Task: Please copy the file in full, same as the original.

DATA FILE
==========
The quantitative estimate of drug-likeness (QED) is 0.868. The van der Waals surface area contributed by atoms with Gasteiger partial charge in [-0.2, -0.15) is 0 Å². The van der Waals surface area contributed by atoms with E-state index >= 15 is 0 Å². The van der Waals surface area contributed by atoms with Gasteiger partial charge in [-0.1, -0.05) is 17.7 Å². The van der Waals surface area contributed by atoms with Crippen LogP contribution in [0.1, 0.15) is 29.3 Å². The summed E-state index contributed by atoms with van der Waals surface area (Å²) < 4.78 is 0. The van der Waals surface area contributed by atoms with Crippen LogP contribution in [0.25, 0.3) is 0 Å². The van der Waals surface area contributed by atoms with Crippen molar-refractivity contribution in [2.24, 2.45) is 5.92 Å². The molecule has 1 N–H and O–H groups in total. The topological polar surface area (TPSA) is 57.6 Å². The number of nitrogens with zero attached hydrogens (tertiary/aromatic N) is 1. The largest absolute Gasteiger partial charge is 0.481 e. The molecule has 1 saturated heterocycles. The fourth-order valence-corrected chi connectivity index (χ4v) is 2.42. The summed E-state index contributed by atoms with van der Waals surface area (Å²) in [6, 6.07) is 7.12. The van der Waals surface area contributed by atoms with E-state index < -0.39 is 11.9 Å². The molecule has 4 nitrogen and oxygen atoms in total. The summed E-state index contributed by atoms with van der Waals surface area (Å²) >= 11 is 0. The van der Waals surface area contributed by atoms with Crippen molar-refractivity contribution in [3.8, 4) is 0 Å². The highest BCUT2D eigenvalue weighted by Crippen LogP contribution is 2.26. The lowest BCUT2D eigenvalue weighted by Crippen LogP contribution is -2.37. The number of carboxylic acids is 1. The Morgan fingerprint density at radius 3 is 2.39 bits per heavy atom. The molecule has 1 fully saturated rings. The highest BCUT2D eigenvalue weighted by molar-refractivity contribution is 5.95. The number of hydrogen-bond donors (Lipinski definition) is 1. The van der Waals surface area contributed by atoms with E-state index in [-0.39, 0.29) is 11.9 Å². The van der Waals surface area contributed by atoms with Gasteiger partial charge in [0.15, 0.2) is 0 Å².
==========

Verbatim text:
The quantitative estimate of drug-likeness (QED) is 0.868. The van der Waals surface area contributed by atoms with Gasteiger partial charge in [-0.2, -0.15) is 0 Å². The van der Waals surface area contributed by atoms with E-state index >= 15 is 0 Å². The van der Waals surface area contributed by atoms with Gasteiger partial charge in [-0.1, -0.05) is 17.7 Å². The van der Waals surface area contributed by atoms with Crippen LogP contribution in [0.1, 0.15) is 29.3 Å². The summed E-state index contributed by atoms with van der Waals surface area (Å²) < 4.78 is 0. The van der Waals surface area contributed by atoms with Crippen LogP contribution in [0.25, 0.3) is 0 Å². The van der Waals surface area contributed by atoms with Crippen molar-refractivity contribution in [2.24, 2.45) is 5.92 Å². The molecule has 1 N–H and O–H groups in total. The topological polar surface area (TPSA) is 57.6 Å². The number of nitrogens with zero attached hydrogens (tertiary/aromatic N) is 1. The largest absolute Gasteiger partial charge is 0.481 e. The molecule has 1 saturated heterocycles. The fourth-order valence-corrected chi connectivity index (χ4v) is 2.42. The summed E-state index contributed by atoms with van der Waals surface area (Å²) in [6, 6.07) is 7.12. The van der Waals surface area contributed by atoms with E-state index < -0.39 is 11.9 Å². The molecule has 4 nitrogen and oxygen atoms in total. The summed E-state index contributed by atoms with van der Waals surface area (Å²) >= 11 is 0. The van der Waals surface area contributed by atoms with Crippen molar-refractivity contribution in [3.8, 4) is 0 Å². The highest BCUT2D eigenvalue weighted by Crippen LogP contribution is 2.26. The lowest BCUT2D eigenvalue weighted by Crippen LogP contribution is -2.37. The number of carboxylic acids is 1. The Morgan fingerprint density at radius 3 is 2.39 bits per heavy atom. The molecule has 1 fully saturated rings. The highest BCUT2D eigenvalue weighted by molar-refractivity contribution is 5.95. The number of hydrogen-bond donors (Lipinski definition) is 1. The van der Waals surface area contributed by atoms with E-state index in [-0.39, 0.29) is 11.9 Å². The van der Waals surface area contributed by atoms with Gasteiger partial charge in [0.15, 0.2) is 0 Å².